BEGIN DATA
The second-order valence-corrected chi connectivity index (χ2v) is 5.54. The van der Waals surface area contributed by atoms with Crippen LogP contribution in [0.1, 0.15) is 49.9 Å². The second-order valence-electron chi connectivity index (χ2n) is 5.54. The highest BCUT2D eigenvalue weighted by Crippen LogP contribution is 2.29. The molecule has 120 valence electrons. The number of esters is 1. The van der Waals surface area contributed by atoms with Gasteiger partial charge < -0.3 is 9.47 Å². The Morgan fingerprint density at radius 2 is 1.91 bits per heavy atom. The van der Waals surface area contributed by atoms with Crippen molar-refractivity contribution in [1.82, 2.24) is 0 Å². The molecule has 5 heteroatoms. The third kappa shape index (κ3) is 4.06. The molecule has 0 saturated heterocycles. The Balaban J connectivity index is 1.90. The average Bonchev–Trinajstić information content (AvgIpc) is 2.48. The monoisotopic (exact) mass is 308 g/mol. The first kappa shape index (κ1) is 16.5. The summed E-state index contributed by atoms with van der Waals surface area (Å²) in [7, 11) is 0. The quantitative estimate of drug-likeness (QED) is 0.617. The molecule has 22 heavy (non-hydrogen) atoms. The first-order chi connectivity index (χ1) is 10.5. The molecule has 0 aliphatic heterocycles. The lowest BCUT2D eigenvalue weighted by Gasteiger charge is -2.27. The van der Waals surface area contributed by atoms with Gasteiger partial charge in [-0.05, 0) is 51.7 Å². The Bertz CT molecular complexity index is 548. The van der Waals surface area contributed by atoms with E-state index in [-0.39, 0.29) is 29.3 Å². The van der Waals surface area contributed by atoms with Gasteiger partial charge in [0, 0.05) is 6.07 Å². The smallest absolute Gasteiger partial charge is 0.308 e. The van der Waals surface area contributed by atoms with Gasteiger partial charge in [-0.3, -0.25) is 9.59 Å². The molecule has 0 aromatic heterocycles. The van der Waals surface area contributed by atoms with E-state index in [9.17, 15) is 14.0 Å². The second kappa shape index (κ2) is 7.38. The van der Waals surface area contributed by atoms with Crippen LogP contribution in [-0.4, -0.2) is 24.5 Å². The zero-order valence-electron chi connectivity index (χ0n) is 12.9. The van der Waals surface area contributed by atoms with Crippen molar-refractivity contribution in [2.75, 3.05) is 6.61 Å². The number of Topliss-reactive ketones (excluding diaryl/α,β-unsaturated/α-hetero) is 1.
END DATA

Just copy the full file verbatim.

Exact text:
The second-order valence-corrected chi connectivity index (χ2v) is 5.54. The van der Waals surface area contributed by atoms with Crippen LogP contribution in [0.1, 0.15) is 49.9 Å². The second-order valence-electron chi connectivity index (χ2n) is 5.54. The highest BCUT2D eigenvalue weighted by Crippen LogP contribution is 2.29. The molecule has 120 valence electrons. The number of esters is 1. The van der Waals surface area contributed by atoms with Gasteiger partial charge < -0.3 is 9.47 Å². The Morgan fingerprint density at radius 2 is 1.91 bits per heavy atom. The van der Waals surface area contributed by atoms with Crippen molar-refractivity contribution in [1.82, 2.24) is 0 Å². The molecule has 5 heteroatoms. The third kappa shape index (κ3) is 4.06. The molecule has 0 saturated heterocycles. The Balaban J connectivity index is 1.90. The average Bonchev–Trinajstić information content (AvgIpc) is 2.48. The monoisotopic (exact) mass is 308 g/mol. The first kappa shape index (κ1) is 16.5. The summed E-state index contributed by atoms with van der Waals surface area (Å²) in [7, 11) is 0. The quantitative estimate of drug-likeness (QED) is 0.617. The molecule has 22 heavy (non-hydrogen) atoms. The first-order chi connectivity index (χ1) is 10.5. The molecule has 0 aliphatic heterocycles. The lowest BCUT2D eigenvalue weighted by Gasteiger charge is -2.27. The van der Waals surface area contributed by atoms with Gasteiger partial charge in [-0.05, 0) is 51.7 Å². The Bertz CT molecular complexity index is 548. The van der Waals surface area contributed by atoms with E-state index in [-0.39, 0.29) is 29.3 Å². The van der Waals surface area contributed by atoms with Gasteiger partial charge in [0, 0.05) is 6.07 Å². The smallest absolute Gasteiger partial charge is 0.308 e. The van der Waals surface area contributed by atoms with Gasteiger partial charge in [-0.3, -0.25) is 9.59 Å². The molecule has 0 aromatic heterocycles. The van der Waals surface area contributed by atoms with E-state index in [9.17, 15) is 14.0 Å². The second kappa shape index (κ2) is 7.38. The van der Waals surface area contributed by atoms with Crippen LogP contribution in [-0.4, -0.2) is 24.5 Å². The zero-order valence-electron chi connectivity index (χ0n) is 12.9. The van der Waals surface area contributed by atoms with Crippen molar-refractivity contribution in [2.75, 3.05) is 6.61 Å². The number of Topliss-reactive ketones (excluding diaryl/α,β-unsaturated/α-hetero) is 1.